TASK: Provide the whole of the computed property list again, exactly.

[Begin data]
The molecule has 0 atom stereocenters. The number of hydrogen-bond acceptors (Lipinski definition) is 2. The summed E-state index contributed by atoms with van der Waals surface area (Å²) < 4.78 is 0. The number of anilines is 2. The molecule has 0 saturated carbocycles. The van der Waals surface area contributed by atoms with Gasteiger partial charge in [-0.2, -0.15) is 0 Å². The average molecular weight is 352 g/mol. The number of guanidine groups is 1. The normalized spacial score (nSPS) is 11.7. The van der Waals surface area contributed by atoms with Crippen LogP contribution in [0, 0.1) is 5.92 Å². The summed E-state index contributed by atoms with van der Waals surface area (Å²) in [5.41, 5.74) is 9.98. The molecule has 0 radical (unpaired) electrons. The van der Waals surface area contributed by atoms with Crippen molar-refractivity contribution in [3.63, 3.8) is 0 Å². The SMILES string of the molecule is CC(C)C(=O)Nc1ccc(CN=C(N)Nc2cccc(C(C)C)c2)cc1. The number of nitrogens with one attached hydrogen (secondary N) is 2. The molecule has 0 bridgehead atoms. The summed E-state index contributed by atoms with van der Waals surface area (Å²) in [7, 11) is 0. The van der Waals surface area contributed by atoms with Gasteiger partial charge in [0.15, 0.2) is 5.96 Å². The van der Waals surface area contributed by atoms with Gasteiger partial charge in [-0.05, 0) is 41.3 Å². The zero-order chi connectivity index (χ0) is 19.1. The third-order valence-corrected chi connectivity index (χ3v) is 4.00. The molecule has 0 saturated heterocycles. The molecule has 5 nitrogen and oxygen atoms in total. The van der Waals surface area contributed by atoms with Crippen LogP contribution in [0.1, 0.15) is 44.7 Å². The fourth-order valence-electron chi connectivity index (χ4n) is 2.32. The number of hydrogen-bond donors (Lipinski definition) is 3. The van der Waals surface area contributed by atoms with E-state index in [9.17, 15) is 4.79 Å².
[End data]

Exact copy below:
The molecule has 0 atom stereocenters. The number of hydrogen-bond acceptors (Lipinski definition) is 2. The summed E-state index contributed by atoms with van der Waals surface area (Å²) < 4.78 is 0. The number of anilines is 2. The molecule has 0 saturated carbocycles. The van der Waals surface area contributed by atoms with Gasteiger partial charge in [-0.2, -0.15) is 0 Å². The average molecular weight is 352 g/mol. The number of guanidine groups is 1. The normalized spacial score (nSPS) is 11.7. The van der Waals surface area contributed by atoms with Crippen LogP contribution in [0, 0.1) is 5.92 Å². The summed E-state index contributed by atoms with van der Waals surface area (Å²) in [5.41, 5.74) is 9.98. The molecule has 0 radical (unpaired) electrons. The van der Waals surface area contributed by atoms with Crippen molar-refractivity contribution in [3.63, 3.8) is 0 Å². The SMILES string of the molecule is CC(C)C(=O)Nc1ccc(CN=C(N)Nc2cccc(C(C)C)c2)cc1. The number of nitrogens with one attached hydrogen (secondary N) is 2. The molecule has 0 bridgehead atoms. The summed E-state index contributed by atoms with van der Waals surface area (Å²) in [7, 11) is 0. The van der Waals surface area contributed by atoms with Gasteiger partial charge in [0.15, 0.2) is 5.96 Å². The van der Waals surface area contributed by atoms with Gasteiger partial charge in [-0.05, 0) is 41.3 Å². The zero-order chi connectivity index (χ0) is 19.1. The third-order valence-corrected chi connectivity index (χ3v) is 4.00. The molecule has 0 saturated heterocycles. The molecule has 5 nitrogen and oxygen atoms in total. The van der Waals surface area contributed by atoms with Crippen LogP contribution in [0.1, 0.15) is 44.7 Å². The fourth-order valence-electron chi connectivity index (χ4n) is 2.32. The number of hydrogen-bond donors (Lipinski definition) is 3. The van der Waals surface area contributed by atoms with E-state index in [9.17, 15) is 4.79 Å².